Content warning: this article contains references to sexual abuse and assault.

Ten years after it was initially proposed, in April the Indonesian parliament finally passed the Sexual Violence Bill, which criminalises forced marriage and sexual abuse and enhances protections for victims of physical and sexual violence. A hard-won victory for civil society, the new law rewards a long campaign that combined a variety of tactics, including legislative lobbying, social media activism, street protest and corporate partnerships. Now civil society is mobilising to try to ensure the new law is implemented in full.

April brought Indonesian women renewed hope for the realisation of their right to live free from violence, as the country’s parliament passed the Sexual Violence Bill, its strongest law to date to protect victims of physical and sexual abuse. The new law, which criminalises forced marriage and sexual abuse, is the result of long-running advocacy: it comes 10 years after it was first proposed by the National Commission on Violence Against Women (Komnas Perempuan), a human rights institution dedicated to the protection of women’s rights, with the support of women’s rights civil society groups.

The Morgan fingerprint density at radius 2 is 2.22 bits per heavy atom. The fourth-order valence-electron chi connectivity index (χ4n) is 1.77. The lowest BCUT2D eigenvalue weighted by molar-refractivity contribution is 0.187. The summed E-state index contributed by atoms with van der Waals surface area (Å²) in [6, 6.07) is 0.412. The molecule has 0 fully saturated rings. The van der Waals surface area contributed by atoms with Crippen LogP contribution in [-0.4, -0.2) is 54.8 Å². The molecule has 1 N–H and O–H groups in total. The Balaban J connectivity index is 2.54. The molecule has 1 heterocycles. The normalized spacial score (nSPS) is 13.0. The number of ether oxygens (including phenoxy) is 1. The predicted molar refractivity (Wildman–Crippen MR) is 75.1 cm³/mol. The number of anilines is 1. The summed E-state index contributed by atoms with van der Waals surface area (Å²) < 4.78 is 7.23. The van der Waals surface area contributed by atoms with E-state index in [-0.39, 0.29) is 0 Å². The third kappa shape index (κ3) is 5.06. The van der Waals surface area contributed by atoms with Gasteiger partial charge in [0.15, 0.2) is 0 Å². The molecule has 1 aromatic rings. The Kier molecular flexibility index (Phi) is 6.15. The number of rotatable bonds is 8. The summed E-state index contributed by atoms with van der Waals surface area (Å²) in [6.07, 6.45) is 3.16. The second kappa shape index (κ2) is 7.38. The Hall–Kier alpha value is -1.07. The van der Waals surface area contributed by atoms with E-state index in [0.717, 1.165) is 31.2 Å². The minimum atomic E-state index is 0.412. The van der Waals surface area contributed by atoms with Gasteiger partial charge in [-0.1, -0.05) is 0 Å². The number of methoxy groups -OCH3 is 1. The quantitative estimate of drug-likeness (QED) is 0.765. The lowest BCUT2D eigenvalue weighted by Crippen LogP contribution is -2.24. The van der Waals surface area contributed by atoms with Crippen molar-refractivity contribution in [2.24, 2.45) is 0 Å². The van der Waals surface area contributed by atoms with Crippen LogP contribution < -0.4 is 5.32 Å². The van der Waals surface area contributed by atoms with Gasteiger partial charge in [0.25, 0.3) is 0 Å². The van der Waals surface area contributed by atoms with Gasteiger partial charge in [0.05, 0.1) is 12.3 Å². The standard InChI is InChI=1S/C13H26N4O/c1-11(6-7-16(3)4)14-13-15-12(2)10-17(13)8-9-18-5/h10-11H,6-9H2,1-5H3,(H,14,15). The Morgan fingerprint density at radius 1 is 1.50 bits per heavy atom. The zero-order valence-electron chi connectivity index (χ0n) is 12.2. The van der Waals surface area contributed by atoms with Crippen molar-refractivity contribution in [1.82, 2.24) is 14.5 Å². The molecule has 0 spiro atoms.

The need for the law is clear. In a 2016 United Nations Population Fund survey, it was revealed that one in three Indonesian women suffered gender-based violence in their lifetime, frequently at the hands of an intimate partner. As elsewhere, the situation worsened during the pandemic, with complaints of gender-based violence doubling, and real figures possibly much higher due to underreporting and reduced data collection efforts.

The new law establishes protections against nine types of sexual violence not previously covered by existing legislation, including forced marriage, sexual torture and sexual slavery. It extends protections to those victimised in their own homes and provides a legal basis for punishing various forms of sexual violence and harassment. The law also requires those involved in law enforcement – judges, police officers, prosecutors – to undergo sensitivity training.